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Credit Suisse Must Face New York Mortgage Suit, Court Says

Credit Suisse Must Face New York Mortgage Suit, Court Says

By Chris Dolmetsch

- New York A.G. sued bank for fraud in sale of mortgage bonds

- Appeals court upholds ruling denying bid to dismiss case

Credit Suisse Group AG must face New York Attorney General Eric Schneiderman’s $10 billion lawsuit accusing the bank of fraud in the sale of mortgage-backed securities before the 2008 financial crisis, a state appeals court ruled Tuesday.

The Zurich-based bank lost its bid to dismiss the 2012 lawsuit, which accused Credit Suisse of misrepresenting the risks of investing in mortgage-backed securities. The appellate panel rejected Credit Suisse’s arguments, saying Schneiderman had shown the bank may have engaged in misconduct and that the claims were within the six-year statute of limitations. Two of the five judges disagreed, saying a three-year statute of limitations applied so the case should have been thrown out.

Andrew Wilson, a spokesman for Credit Suisse, declined to comment on the ruling. In December 2014, New York State Supreme Court Justice Marcy Friedman denied the bank’s first request to dismiss the lawsuit, which Credit Suisse appealed.

Credit Suisse is among European banks in settlement talks with the Justice Department and U.S. states over abuses in residential mortgage-backed securities, people familiar with the matter said in September. Tuesday’s decision by the appeals court may clear the path for the lender to resolve similar claims with U.S. authorities, Bloomberg Intelligence analyst Elliot Stein said.

Global Settlement

Credit Suisse is also scheduled to go to trial in March in a lawsuit by the National Credit Union Administration on behalf of failed credit unions that bought billions of dollars in mortgage-backed bonds, which could push the bank to reach a global settlement before then, Stein said.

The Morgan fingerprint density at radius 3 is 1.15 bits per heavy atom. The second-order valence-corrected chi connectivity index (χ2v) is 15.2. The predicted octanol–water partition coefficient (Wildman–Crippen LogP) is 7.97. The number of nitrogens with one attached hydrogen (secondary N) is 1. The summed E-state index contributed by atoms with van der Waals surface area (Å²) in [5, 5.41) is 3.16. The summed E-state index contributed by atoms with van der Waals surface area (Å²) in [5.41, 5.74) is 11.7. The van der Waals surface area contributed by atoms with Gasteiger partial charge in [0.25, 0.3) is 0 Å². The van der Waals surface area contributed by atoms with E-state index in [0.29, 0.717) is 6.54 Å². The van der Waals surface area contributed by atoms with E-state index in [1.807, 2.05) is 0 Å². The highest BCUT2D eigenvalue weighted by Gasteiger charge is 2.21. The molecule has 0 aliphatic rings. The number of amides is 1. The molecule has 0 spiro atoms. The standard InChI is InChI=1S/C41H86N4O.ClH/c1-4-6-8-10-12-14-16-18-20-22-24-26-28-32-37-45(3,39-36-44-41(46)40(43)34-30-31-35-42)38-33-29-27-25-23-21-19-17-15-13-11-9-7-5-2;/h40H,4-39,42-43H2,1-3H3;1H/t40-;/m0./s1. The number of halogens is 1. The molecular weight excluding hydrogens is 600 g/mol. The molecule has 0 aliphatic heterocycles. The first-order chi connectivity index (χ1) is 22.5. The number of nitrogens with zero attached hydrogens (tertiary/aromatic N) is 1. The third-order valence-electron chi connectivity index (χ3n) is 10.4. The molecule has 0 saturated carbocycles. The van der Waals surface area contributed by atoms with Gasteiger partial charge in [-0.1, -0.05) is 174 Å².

He estimated that Credit Suisse would pay $2 billion to $4 billion, based on other settlements with the Justice Department’s task force on mortgage-backed securities.

Amy Spitalnick, a spokeswoman for Schneiderman, said, "We’re pleased with the appellate court’s decision, which recognizes that a six-year statute of limitations applies to our statutory fraud claims." Schneiderman serves as co-chair of the task force of state and federal agencies probing wrongdoing in the mortgage-bond market.

The majority of the appeals court concluded the lawsuit adequately alleges that Credit Suisse’s behavior had elements of common fraud, which carries a six-year statute of limitations. The dissenting judges, however, cited a broader definition of fraud that carries a three-year statute of limitations.

The case is People of the State of New York v. Credit Suisse Securities (USA) LLC, 451802-2012, New York State Supreme Court, New York County (Manhattan).


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